Stuart said: "We really want to build on the enthusiasm. This includes launching projects with local schools, but we're limited with what we can do here. And in terms of developing talent, people reach a certain stage and then find they have to move elsewhere to develop.
"By moving, we hope we can offer a facility which means people don't have to leave Devon. That is what we are working to achieve."
The club already has a potential Olympian in Marcus Bowyer, part of the GB Rowing Team's World Class Start programme, and it hopes to nurture more talents.
Vice-chairman Paul Wilson, who is in charge of coaching the club's beginners, said: "It is a very technical sport but we have excellent coaches and we want to make sure whenever people come to us, whether they are juniors, men, ladies or veterans, they enjoy themselves and want to return.
"A club's success can usually be directly related to the number and quality of its coaches. We have a large number of active coaches, most of who either have the appropriate qualifications, or experience gained from rowing at national and international level."
Anyone wishing to join must be able to swim at least 100 metres – this will be tested – and training begins indoors.
"We'll put you on a rowing machine and we'll teach you how to use it properly," said Paul. "A lot of people who see a rowing machine in a gym are never taught how to use it properly – they just put in on the highest setting and pull until they're exhausted.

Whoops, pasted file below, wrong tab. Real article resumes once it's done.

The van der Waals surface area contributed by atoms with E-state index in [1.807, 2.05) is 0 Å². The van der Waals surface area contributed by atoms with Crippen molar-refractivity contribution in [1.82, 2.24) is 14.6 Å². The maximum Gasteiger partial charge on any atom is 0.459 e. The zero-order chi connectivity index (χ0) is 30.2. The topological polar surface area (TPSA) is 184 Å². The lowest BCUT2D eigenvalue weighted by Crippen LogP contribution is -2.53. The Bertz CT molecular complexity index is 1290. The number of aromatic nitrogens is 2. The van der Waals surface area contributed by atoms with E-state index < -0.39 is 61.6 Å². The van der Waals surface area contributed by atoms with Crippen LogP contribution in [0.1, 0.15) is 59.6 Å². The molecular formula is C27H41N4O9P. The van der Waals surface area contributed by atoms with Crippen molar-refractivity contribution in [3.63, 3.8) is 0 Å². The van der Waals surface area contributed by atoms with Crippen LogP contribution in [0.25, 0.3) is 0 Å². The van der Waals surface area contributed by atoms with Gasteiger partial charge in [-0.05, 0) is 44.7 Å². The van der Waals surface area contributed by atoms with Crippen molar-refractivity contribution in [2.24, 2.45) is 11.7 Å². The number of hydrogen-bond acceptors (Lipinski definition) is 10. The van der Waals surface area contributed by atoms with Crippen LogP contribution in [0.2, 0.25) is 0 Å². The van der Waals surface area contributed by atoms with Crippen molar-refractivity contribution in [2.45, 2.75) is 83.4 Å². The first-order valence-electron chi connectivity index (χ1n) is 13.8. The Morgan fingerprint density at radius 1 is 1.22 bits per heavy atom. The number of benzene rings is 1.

"Rowing is about how you use leg power in combination with your arms and the we'll spend three sessions on the machines teaching correct technique before you get in a boat."
It has been a difficult year for the club with events cancelled due to either weeds, ice or flooding. This includes the Exeter Regatta, possibly Exeter's oldest sporting event, which annually attracts hundreds of competitors aged from 12 to 70.
More than 100 sprint races take place over a 400 metre course along the River Exe.
"We've had to postpone before but 2012 was the first year we had to cancel the event entirely," said Paul. "It was immensely disappointing but when there were still big bits of debris coming down the Exe, we had no other choice.
"With luck, it will be a one-off and there will be no problems this year. We've got some hard work but a very exciting period ahead of us and this we'll do all we can to make sure we can offer something to be very proud of."
Learn To Row courses take place throughout the year. It is £50 for a course. Courses run on Sunday mornings, Tuesday evenings and Thursday evenings.
Junior training takes place on Thursday evenings and Saturday mornings. Members can join from the age of 11.
For more information about beginner course, contact Paul at Bsquad@exeterrowing club.com; experienced rowers wanting to join can contact Eleanor Burke at Rsquad@exeterrowingclub.com or phone 01392 877696.
Other contact details are available at www.exeterrowing club.com
The club is looking for as much support as possible as it moves forwards with its plans for relocation, and is always looking for funds to help purchase new equipment.
Anyone who believes they may be able to help can contact 07773 325720.